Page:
Many Leonards Not Natman, artist book, 2009

Hanging just inside the door of this quiet reception room off BAM's grand lobby, is an oil painting for which the room is named: "The Leonard Natman Room". As though not to interfere with the grandiosity of the BAM spaces, the friendly informal gaze of the person depicted in this painting is oddly antithetical to the characteristic formality of being represented by an oil painting - an oddness magnified by the little I could find out about Natman: Leonard Natman had worked at BAM as house manager, had developed a youth education program during his years here, and had died of AIDS in 1986.

The distinct physical presence of the oil painting, with its subject's unassuming modesty, prompted a search on Google to find out more. I was looking for a prouder image, something that says THIS IS MY ROOM! But my search for Leonard Natman resulted in "0" images. What was I thinking? Natman died in 1986. There was no internet to speak of, and certainly there were no social networks on it.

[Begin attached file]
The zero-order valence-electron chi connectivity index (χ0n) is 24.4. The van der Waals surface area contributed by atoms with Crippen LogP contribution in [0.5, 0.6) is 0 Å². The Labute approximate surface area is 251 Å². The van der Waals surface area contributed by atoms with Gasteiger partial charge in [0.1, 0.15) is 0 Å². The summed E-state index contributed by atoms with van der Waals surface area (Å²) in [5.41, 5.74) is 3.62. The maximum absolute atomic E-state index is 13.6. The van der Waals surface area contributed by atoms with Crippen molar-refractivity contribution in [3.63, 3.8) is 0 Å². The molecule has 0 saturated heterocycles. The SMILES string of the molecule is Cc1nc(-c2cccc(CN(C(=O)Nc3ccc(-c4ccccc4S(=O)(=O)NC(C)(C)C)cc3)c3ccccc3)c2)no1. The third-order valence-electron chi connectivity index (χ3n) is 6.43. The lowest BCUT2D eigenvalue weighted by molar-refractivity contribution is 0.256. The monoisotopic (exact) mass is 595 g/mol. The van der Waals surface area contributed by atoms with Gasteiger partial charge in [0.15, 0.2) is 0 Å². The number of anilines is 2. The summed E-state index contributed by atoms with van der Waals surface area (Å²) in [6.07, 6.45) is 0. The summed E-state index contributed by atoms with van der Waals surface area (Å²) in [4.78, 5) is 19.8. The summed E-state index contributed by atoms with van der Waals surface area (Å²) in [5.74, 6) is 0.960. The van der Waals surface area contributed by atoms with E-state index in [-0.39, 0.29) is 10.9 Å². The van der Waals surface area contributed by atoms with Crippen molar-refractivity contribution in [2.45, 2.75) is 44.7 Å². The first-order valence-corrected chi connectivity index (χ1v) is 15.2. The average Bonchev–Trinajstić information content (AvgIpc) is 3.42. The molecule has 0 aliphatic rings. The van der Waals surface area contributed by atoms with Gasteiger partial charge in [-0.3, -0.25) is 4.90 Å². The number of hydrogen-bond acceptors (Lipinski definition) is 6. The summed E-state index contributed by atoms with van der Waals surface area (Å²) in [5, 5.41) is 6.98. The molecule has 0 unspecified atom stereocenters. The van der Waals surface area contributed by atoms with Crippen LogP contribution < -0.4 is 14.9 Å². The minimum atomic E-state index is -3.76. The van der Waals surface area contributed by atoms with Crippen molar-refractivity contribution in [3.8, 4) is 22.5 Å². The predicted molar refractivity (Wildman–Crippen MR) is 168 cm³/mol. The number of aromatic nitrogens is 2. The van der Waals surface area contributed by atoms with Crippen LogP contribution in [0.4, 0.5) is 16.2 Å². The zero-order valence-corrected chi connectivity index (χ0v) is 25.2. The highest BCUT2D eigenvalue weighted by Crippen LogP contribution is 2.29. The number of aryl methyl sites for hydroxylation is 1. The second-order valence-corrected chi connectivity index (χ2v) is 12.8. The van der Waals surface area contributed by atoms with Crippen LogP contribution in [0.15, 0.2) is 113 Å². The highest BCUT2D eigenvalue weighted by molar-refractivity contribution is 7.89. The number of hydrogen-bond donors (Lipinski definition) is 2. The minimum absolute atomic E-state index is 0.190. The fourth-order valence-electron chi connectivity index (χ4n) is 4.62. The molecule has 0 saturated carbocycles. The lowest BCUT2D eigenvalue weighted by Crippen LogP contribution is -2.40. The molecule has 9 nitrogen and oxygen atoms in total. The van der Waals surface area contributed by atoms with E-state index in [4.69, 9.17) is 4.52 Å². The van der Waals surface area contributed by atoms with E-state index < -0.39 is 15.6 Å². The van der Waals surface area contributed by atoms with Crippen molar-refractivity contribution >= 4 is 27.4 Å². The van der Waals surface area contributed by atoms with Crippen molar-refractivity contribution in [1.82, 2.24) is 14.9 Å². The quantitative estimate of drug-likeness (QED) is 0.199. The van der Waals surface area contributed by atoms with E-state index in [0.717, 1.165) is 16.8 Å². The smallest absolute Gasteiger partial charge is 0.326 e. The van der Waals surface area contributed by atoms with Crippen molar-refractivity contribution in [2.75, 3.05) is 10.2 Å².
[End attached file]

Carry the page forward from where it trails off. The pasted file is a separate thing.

Another search on gave me these results: "There are 286,580 people in the U.S. with the first name Leonard; There are 1 or fewer people in the U.S. named Leonard Natman."

Leonard Natman's lack of digital presence on the Internet provides the ultimate contrast to the existence of the singular material object representing him at BAM. In its physical insistence, the painting is secure - you can touch it, move it around, it will be where it is until someone physically picks it up and moves it somewhere else. (As far as I know, this painting is not reproduced - you can only view it at BAM.) But in relation to all the ephemeral atomized ubiquitous multiple digital presences online, this painting seems sadly lonely in its immutable material singularity.

In a kind of mournful compulsion to provide my new subject with companionship, I collected the thumbnail images from the 15,000,000 results of a Google image search for "Leonard" (without "Natman"), and printed 100 of them as 8x10 theatrical headshot photos. Some are famous (Leonard Nimoy, Leonard Slatkin, Leonard Bernstein, Leonard Cohen), most are anonymous. Hung across from the painting, Leonards For Leonard is a conversation between the digital Leonards and the oil painting Leonard - the many Leonards keeping Leonard company.